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NEWS & INDUSTRY UPDATES

Ransomware is the most prevalent type of malware and it increasingly targets business-critical systems, according to Verizon’s 2018 Data Breach Investigations Report (DBIR) [Read More]
Over 95% of the email domains managed by the Executive Office of the President (EOP) haven’t implemented the Domain Message Authentication Reporting & Conformance (DMARC) protocol. [Read More]
Ukrainian national suspected of being the mastermind of a gang that used Carbanak malware to steal more than €1 billion from banks arrested in Spain [Read More]
PhishMe has been acquired by private equity firms in a deal that valued the company at $400 Million, and changed its name to Cofense. [Read More]
A new business email compromise (BEC) campaign is targeting accounts payable personnel at Fortune 500 companies in an attempt to trick victims into initiating fraudulent wire transactions to attacker-controlled accounts, IBM warns. [Read More]
Proofpoint has agreed to acquire Wombat Security Technologies for $225 million in cash. [Read More]
Malware and phishing attacks growingly abuse SSL to increase their chances of success, Zscaler said in its latest report [Read More]
Cybercriminals have hidden thousands of phishing pages in the /.well-known/ directory of legitimate websites [Read More]
Insurance companies and non-profit organizations are most likely to fall for phishing attacks, according to a study of 6 million users conducted by KnowBe4 [Read More]
A British teenager managed to access the communications accounts of top US intelligence and security officials including the then CIA chief John Brennan [Read More]

FEATURES, INSIGHTS // Phishing

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Marc Solomon's picture
Many continue to click on links or attachments sent via email without taking any steps to verify the origin of the email or the validity of the link or attachment. It only takes one click to for an attacker to establish a foothold in the target’s systems.
Jon-Louis Heimerl's picture
For a month, I kept all of my spam, then looked at the subject matter, where it was from and tried to analyze some additional characteristics of the spam.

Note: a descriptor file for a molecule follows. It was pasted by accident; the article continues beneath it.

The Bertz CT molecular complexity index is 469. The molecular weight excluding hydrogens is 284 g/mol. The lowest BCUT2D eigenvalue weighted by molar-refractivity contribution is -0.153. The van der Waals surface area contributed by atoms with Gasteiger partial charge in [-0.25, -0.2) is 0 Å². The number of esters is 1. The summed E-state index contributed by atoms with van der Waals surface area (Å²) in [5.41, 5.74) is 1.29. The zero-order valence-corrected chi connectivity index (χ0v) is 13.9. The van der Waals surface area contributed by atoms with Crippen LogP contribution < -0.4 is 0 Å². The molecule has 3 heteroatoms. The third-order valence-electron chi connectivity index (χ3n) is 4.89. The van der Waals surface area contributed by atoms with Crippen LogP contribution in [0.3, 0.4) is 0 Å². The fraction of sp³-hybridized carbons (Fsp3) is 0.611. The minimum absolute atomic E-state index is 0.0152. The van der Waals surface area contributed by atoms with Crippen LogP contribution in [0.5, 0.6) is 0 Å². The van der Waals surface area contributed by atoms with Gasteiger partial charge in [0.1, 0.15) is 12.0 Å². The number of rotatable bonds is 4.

Jon-Louis Heimerl's picture
Social engineering attacks can happen at any time. Here are some strategies you can use to help reduce the chances of a successful social engineering/phishing attack you or your organization.
Jon-Louis Heimerl's picture
What do you do when your organization has been victimized by a phishing attack? If you wait until you are actually under an attack it is too late.
Jon-Louis Heimerl's picture
Organizationally, there are things you can do to help avoid becoming a victim, and to minimize damage if you are victimized.
Ram Mohan's picture
The semiannual “Global Phishing Survey” from the Anti-Phishing Working Group (APWG) provides powerful insight into what is happening in phishing worldwide.
Idan Aharoni's picture
Cooperation in the underground economy could enable a fraudster in Russia who masters the art of phishing to team up with another fraudster who already has the infrastructure of cashing out compromised online banking accounts of US banks.
Chris Hinkley's picture
Businesses usually don’t think about social engineering when securing company data. It used to be believed that social engineering was reserved for governments and organizations with enemies. That's not the case anymore.
Ram Mohan's picture
Domain name typo squatting, a decade-old headache for marketing and legal departments, is putting corporate data at risk. But evidence suggests that it is becoming a risk that also needs to be on the CSO's radar.
Irida Xheneti's picture
The risks are real, and growing more complex by the month. That doesn't mean you're powerless to keep your infrastructure and data secure.